The best new sounds from the periphery
With an abundance of sounds coming out every month, we’ve made it easier for you by compiling a five-point guide on the artists and bands you should be paying attention to. This month, we’ve got cinematic dreaminess from Tyler, The Creator collaborator Anna Of The North, moody grooves and electro-drone from The Modern Institute, upcoming Glasgow-based producer The Burrell Connection, strains of post-punk from Phase Fatale and Buffalo native Benny. Scroll down for more.
Anna Of The North
Norwegian singer-songwriter Anna Lotterud’s Anna of The North project was given a well deserved springboard last month when Tyler, the Creator featured Anna on two tracks of his fourth studio record Flower Boy. “He had this hook which reminded him of Sway,” Anna tells Crack over FaceTime from Norway, “and he wanted me to sing it like that. He liked my voice on Sway because it’s so raw I think.”
Sway came out in 2014 and it introduced the world to Anna’s DIY pop sound. Working with producer Brady Daniell-Smith, she writes pop songs with the kind of cinematic dreaminess that Tyler imbues in his own music. He heard the track then met with Anna at a festival in Norway. When it came to writing and producing Flower Boy, she was a perfect fit to play a role in his Technicolour universe. For Anna, it was a dream come true. “If I can get recognition from Tyler then fuck everyone else! That’s good enough for me! That’s all I needed, I can die now! It’s probably the biggest thing that could’ve happened for me.”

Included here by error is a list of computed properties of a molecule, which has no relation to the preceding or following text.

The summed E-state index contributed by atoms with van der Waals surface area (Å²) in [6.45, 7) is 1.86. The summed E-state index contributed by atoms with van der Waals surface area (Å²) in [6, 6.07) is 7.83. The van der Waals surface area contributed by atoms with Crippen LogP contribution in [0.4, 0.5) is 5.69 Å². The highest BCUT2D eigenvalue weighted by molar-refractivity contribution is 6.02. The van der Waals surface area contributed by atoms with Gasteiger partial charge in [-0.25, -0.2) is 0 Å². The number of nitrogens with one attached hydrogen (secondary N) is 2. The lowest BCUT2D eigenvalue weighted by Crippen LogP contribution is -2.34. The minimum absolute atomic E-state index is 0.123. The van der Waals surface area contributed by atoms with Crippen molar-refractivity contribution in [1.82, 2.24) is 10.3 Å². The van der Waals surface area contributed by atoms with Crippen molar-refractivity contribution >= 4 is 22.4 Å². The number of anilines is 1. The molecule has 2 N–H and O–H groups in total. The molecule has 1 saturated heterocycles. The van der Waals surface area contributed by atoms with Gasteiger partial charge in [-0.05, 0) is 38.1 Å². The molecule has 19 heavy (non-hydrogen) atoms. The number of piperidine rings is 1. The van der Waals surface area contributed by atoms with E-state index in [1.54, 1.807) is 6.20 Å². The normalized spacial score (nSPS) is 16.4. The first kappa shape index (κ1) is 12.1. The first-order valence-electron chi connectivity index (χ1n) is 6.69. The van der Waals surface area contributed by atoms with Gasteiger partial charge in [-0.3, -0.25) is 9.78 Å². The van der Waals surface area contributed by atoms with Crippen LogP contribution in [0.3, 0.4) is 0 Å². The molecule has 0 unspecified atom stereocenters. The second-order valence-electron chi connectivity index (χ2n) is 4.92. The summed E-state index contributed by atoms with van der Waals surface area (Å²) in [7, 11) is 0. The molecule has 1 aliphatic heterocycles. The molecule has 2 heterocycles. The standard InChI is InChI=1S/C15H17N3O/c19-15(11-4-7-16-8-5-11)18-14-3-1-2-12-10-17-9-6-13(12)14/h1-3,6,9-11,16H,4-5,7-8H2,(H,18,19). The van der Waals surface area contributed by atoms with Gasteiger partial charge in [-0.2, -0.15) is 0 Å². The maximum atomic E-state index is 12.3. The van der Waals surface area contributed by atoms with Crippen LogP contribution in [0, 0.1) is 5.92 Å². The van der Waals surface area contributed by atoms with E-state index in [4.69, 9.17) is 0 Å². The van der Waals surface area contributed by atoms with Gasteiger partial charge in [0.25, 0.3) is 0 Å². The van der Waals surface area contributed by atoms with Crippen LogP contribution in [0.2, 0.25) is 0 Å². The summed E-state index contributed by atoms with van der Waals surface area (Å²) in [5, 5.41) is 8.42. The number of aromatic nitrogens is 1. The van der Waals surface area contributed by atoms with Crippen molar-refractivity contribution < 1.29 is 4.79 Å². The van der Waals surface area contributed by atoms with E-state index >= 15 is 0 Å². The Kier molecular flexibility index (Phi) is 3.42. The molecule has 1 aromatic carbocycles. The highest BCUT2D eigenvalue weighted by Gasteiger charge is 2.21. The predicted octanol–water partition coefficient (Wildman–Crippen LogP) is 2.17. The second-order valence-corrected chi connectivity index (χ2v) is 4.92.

Both Brady and Anna are infatuated with mainstream music from the 80s – an influence which is a lot more palatable when presented through a lo-fi, bedroom pop lens. “I’d always been writing music,” Anna says, “I’d just been doing it in my bedroom and never sharing anything with anyone.”
On Boredom – a standout track from Tyler’s record which Anna guests on, her woozy, melancholy vocals sound perfectly at home on the vivid pictures of youthful loneliness he paints. “Find some time / Find some time to do something” she sings, swaying against his bright production.
Anna’s debut album, Lovers is out on 8 September via Different Recordings – the electronic-led arm of PIAS. Centred around a breakup, Anna and Brady’s knack for creating starry-eyed pop songs about despondency and isolation will be presented across ten sparse, emotive electro-pop cuts. “I get more inspired to make music when I’m sad, or when I go through stuff. The hardest thing in the world is to write a happy song!
Kali Uchis / Kacy Hill
The Modern Institute
With this new project, Richard McMaster and Laurie Pitt (members of Golden Teacher and General Ludd respectively) amalgamate the menacing scuzz and moody grooves that their groups are known for. With conceptual artist James Stephen Wright’s doom-laden mantras adorning their tracks, the trio make sludgy, disorientating electro-drone.